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The day that the ‘ghost’ of Wickham scored at Underhill – Carl Marston’s Travels with Town

PUBLISHED: 18:15 03 April 2020 | UPDATED: 18:15 03 April 2020

Connor Wickham fires home in style during Ipswich Town under-18s' FA Youth Cup win over Arsenal Under-18s, at Underhill in January, 2010. Picture: PAGEPIX

Connor Wickham fires home in style during Ipswich Town under-18s' FA Youth Cup win over Arsenal Under-18s, at Underhill in January, 2010. Picture: PAGEPIX

WARREN PAGE 07976 935738

Football writer Carl Marston has visited 122 Football League grounds, many of them reporting on Ipswich Town. Here he recalls a visit to Barnet’s former home at Underhill

Connor Wickham celebrates his goal during Ipswich Town Under-18s' 2-0 win over hosts Arsenal Under-18s, in an FA Youth Cup tie played at Barnet's Underhill. Picture: PAGEPIXConnor Wickham celebrates his goal during Ipswich Town Under-18s' 2-0 win over hosts Arsenal Under-18s, in an FA Youth Cup tie played at Barnet's Underhill. Picture: PAGEPIX

Ipswich Town have never played a competitive match at Barnet, whether it be at their infamous old home at Underhill, or their current abode at The Hive.

And yet I did visit Underhill, home for the Bees from 1907 through to 2013, as an Ipswich Town reporter only a decade ago.

How come, I here you ask?

Well, it was a very strange evening, in all sorts of ways, most of it centred around a rising Town star by the name of Connor Wickham.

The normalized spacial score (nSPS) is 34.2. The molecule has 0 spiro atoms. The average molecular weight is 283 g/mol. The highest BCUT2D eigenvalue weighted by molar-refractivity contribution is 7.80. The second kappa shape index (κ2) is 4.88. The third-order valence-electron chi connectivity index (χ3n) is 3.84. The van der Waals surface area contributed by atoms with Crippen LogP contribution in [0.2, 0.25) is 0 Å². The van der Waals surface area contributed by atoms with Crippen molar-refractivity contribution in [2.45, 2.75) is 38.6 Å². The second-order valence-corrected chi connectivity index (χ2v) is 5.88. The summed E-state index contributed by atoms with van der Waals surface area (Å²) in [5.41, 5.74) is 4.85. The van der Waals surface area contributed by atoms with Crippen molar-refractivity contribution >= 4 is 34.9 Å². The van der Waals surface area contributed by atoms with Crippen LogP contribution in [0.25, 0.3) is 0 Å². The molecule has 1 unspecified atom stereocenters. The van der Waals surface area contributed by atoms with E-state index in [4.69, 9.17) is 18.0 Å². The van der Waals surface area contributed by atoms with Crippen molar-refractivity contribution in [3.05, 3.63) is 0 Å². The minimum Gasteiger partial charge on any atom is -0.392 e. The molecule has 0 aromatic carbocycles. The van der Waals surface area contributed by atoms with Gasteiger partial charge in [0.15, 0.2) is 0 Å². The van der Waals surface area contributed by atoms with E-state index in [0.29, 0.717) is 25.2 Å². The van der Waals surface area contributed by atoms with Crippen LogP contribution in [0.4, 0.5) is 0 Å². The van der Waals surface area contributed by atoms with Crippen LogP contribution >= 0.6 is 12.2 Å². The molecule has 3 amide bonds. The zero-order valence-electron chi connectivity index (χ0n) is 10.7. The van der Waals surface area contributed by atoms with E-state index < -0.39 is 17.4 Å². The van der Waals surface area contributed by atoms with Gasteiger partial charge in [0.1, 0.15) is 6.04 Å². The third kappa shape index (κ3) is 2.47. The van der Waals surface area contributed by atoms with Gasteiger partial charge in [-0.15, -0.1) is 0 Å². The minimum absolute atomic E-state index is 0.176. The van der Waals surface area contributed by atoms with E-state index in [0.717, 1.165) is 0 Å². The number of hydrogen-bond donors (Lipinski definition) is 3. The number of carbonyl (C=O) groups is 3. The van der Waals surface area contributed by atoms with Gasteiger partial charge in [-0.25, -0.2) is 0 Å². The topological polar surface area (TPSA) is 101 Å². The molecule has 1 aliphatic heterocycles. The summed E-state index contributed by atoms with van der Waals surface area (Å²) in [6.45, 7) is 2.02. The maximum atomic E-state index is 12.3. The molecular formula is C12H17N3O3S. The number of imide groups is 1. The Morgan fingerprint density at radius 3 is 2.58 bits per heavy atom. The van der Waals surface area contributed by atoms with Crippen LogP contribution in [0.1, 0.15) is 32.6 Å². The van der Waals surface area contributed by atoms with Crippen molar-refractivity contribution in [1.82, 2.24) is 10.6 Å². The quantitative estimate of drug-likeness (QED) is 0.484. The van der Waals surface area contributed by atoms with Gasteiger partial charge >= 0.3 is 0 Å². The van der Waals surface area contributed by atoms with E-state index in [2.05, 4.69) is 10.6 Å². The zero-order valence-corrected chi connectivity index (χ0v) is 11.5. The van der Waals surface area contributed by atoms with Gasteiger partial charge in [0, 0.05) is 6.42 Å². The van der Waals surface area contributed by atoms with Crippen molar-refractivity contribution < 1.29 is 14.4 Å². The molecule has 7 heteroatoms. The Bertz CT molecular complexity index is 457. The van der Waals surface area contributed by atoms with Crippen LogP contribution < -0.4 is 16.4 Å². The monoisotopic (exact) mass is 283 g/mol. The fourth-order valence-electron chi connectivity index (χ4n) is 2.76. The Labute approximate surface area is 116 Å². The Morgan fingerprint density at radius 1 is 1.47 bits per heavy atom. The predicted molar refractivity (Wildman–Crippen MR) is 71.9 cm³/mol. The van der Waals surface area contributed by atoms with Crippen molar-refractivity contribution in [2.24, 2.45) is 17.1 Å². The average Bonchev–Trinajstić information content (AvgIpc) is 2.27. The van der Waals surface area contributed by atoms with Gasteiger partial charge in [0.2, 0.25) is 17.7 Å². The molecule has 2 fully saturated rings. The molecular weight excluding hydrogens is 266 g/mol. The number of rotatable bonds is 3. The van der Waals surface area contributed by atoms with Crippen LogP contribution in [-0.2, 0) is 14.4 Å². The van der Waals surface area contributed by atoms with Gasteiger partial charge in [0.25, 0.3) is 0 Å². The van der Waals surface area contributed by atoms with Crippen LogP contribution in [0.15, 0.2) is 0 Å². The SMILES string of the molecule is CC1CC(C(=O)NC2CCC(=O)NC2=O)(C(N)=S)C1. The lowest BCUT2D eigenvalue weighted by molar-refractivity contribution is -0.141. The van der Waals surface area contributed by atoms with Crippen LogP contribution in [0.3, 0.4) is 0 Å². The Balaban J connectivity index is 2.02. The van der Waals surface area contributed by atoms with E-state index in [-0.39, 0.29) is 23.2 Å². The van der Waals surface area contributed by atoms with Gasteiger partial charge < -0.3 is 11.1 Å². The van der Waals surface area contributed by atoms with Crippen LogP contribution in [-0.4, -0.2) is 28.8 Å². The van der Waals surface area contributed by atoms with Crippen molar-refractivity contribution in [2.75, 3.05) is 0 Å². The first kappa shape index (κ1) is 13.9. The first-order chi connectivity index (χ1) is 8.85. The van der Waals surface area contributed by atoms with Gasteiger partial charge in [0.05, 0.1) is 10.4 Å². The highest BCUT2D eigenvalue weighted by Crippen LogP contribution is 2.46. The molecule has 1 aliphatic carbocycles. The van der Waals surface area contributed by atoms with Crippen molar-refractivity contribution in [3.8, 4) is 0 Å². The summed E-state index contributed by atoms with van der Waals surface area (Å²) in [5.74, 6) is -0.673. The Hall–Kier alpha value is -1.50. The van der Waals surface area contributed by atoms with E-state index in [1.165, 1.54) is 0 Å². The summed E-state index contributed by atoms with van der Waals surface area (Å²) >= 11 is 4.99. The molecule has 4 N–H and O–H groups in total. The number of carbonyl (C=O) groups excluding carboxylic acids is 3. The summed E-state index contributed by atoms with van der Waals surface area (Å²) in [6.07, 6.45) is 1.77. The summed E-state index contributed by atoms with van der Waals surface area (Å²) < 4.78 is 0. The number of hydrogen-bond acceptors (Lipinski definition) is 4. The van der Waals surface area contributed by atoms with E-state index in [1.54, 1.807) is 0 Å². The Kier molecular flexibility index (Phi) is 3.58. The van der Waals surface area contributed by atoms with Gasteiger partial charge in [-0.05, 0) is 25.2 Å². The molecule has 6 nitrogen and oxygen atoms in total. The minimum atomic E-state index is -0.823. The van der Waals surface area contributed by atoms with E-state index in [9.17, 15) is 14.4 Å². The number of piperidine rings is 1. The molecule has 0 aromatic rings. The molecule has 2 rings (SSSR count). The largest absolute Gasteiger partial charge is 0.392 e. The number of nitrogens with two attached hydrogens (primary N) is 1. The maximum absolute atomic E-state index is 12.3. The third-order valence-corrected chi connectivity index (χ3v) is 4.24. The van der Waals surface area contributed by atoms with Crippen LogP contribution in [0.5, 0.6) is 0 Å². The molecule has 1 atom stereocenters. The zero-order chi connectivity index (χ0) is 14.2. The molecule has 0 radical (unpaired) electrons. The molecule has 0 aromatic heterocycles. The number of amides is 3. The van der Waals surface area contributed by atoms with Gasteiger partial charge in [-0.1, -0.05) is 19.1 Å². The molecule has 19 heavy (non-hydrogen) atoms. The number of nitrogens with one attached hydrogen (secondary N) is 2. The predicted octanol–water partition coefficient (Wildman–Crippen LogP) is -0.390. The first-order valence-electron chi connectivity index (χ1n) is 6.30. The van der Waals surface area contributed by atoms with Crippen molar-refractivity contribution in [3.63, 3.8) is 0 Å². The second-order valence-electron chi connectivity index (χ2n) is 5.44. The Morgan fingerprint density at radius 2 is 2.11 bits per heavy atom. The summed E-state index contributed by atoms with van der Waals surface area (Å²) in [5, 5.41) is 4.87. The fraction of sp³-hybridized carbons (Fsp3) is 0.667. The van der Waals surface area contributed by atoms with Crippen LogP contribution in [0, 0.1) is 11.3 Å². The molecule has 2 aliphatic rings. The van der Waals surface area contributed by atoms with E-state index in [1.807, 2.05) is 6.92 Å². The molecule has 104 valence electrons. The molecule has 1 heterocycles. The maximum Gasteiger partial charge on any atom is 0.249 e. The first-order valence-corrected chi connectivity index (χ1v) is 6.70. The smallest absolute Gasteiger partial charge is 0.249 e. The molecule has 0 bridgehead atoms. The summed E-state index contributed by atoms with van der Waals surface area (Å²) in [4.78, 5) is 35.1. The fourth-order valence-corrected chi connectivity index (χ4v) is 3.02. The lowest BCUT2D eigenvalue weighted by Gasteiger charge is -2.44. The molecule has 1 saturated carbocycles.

Barnet's former Underhill ground, their home from 1907 to 2013, with a groundsman walking across a soggy pitch. Picture: PAGEPIXBarnet's former Underhill ground, their home from 1907 to 2013, with a groundsman walking across a soggy pitch. Picture: PAGEPIX

It was a tale of would he play, or wouldn’t he play? Even that ended up being full of intrigue, the stuff of a Miss Marple tale or a Hercule Poirot plot.

The match in question didn’t actually feature Barnet, the Hertfordshire-based club who were at the time (in 2009-10) plying their trade in League Two – they have bounced back and forth, between the top tier of non-league and the bottom tier of the Football League, for the last 30 years or so.

Instead, I was at Underhill, in the press box surrounded by flaking amber (really bright orange) and black paint, to report on an FA Youth Cup fourth round tie between Arsenal Under-18s, the hosts, and Town Under-18s.

It ended up being a fine night for Town – Arsenal were the FA Youth Cup holders, but they were no match for their vibrant visitors, who eased to a 2-0 win.

Ronan Murray opens the scoring during a 2-0 win for Ipswich Town Under-18s over Arsenal Under-18s at Underhill in January, 2010. Picture: PAGEPIXRonan Murray opens the scoring during a 2-0 win for Ipswich Town Under-18s over Arsenal Under-18s at Underhill in January, 2010. Picture: PAGEPIX

And the Town goalscorers that night were Ronan Murray and .......... Connor Wickham.

I paused, before mentioning Wickham, because the much-talked-about 16-year-old was not even supposed to be playing! At least not according to the teamsheets circulating Underhill.

There were several scouts from Premier League clubs in the stadium that night, all waiting to cast their eye over a talented striker who was already causing a stir in the professional game.